Katech Builds 327 COPO Engine That Makes 1,100-Plus Horsepower

A surrogate engine for one of the first 2012 COPO Camaros is making more than 1,100 horsepower.

J.C. Beattie Jr. of ATI Performance took delivery of unit #008 last year and started prepping the car for SS/AAA racing. While this meant the car wasn’t going into the garage to appreciate as a collectible, Beattie knew the value of keeping the numbers-matching, supercharged 327ci engine in mint condition in the event he restores the car to factory-fresh condition.

The new NHRA-legal COPO engine pulled more than 1,100 horsepower on the Katech dyno.

“We wanted to get a second motor built that would turn more rpm and also live,” says Beattie Jr., 

Kevin Pranger at Katech Engines was handed the task of building a NHRA-legal 327ci V8 liter from the ground up, starting with an LSX iron block, LS7 heads and a Whipple 4.0-liter twin-screw supercharger.

“It’s basically a carbon copy of what GM produced,” says Pranger. “It has all the required part numbers, although we actually used the newer model LSX block with the closed deck and put studs in place of the bolts.”

After the block was prepped and the cylinders finished honed to 4.065-inch bore, Pranger installed a Callies 4340 forged-steel crankshaft (3.150-inch stroke), Callies 4340 H-beam Ultra rods (6.350-inch long), Clevite H-series bearings and Mahle 2618 forged aluminum pistons with graphal coating and Mahle .043/.043/3mm piston rings. Static compression ratio can be no more than 10:1, and the piston-rod assembly must weigh at least 1,298 grams. Of course, there’s an ATI Super Damper mounted over the double-keyway crankshaft.

Aggressive approach

“In the beginning I tried a more aggressive valve train and didn’t seem to get more power, yet we had trouble with durability on the dyno,” explains Pranger. “In the end we ran the factory grind to make it more durable.”

That meant falling back on a Comp Cams billet-steel hydraulic roller cam with 246/254 @ .050, 117-degree lobe separation and .630-inch valve lift with 1.8:1 rocker arms.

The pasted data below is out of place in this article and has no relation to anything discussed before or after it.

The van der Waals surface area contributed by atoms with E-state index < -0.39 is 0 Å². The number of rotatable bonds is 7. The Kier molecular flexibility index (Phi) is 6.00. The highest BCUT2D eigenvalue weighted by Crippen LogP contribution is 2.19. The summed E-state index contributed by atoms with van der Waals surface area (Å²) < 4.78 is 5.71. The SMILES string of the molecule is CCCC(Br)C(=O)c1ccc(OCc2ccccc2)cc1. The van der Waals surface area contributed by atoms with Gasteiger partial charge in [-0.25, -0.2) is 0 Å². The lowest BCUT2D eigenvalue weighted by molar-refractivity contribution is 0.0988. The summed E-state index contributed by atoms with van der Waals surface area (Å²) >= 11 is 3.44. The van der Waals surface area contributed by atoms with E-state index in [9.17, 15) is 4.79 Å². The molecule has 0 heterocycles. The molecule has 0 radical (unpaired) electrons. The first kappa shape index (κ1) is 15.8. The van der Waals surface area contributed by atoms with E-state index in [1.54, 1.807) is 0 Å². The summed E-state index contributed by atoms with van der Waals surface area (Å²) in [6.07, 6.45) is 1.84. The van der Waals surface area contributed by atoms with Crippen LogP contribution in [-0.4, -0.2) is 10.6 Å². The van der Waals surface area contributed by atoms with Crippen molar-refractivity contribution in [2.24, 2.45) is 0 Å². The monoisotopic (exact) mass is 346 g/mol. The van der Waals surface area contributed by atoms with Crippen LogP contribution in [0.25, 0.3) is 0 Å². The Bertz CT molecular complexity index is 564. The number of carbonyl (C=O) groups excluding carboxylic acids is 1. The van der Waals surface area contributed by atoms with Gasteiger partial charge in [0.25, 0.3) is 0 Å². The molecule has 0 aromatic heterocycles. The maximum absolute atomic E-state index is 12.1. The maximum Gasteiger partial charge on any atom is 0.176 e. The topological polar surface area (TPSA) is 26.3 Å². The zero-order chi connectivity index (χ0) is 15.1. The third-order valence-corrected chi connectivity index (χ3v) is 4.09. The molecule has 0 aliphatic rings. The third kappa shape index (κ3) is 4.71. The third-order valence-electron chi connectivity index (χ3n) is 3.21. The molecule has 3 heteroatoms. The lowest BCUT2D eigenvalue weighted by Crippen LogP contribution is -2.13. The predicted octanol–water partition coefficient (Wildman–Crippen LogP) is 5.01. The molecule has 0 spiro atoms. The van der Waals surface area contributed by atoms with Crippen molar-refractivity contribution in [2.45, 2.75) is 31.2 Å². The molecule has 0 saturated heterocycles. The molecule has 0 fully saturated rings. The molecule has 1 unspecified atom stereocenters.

More views of the COPO engine at Katech.

The NHRA also recently approved a 6-bolt LS7-LSX cylinder head that can be used in place of the COPO’s original 4-bolt LS7 head. The updated heads feature a proprietary CNC-machined COPO port program with max intake port volume of 295cc and a minimum 66cc combustion chamber. The heads also have thicker decks than a stock LS7. They’re fitted with 2.205-inch titanium intake valves, but Katech did replace the hollow-stem steel exhaust valves with 1.615-inch titanium exhaust valves, which is legal since the weight is the same. All valves ride inside PSI beehive valve springs. The LS7 roller rockers received upgraded trunnion bearings before the heads were bolted on top of Fel-Pro MLS head gaskets. Lubricating the engine is charged to a stock pump and 6-quart fabricated aluminum pan from Moroso

There were three engines offered in the 2012 COPO Camaro: 427 naturally aspirated, 327 with 2.9-liter blower and 327 with a 4.0-liter blower. Camaro #008 comes with the bigger supercharger and 172mm throttle body. Providing fuel is an Aeromotive pump rated at 800 lb/hr and 105 lb/hr high-impedance fuel injectors. Controlling the fuel system is an AEM Infinity ECU.

Katech swapped the stock GM ECU for a new Infinity engine-management system from AEM Electronics.

“That’s a very nice race ECU,” adds Pranger. “We got a good calibration down. It’s something JC can put in the car and make a lot of passes.”

With 22 pounds of boost and VP C16 fuel, the engine hit 1,110 horsepower with about 850 lb-ft peak torque. 

“We ran as high as 25 pounds but started getting into trouble,” sums up Pranger. “The original scope was to build a second engine so they can keep the numbers-matching on the shelf. We made it legal and took advantage of some tuning leeways, and we made it durable. Now we can get it down the track a few times, then worry about screwing in a few more horsepower.”

The COPO Camaro was first introduced at the 2011 SEMA Show.

About the author

Mike Magda

Mike Magda is a veteran automotive writer with credits in publications such as Racecar Engineering, Hot Rod, Engine Technology International, Motor Trend, Automobile, Automotive Testing Technology and Professional Motorsport World. He was the editor of four national automotive magazines, including Chevy High Performance, and has authored hundreds of automotive technical briefings. In covering nearly every type of motorsport, Mike has collaborated with many of racing's top engine builders and factory engineers.
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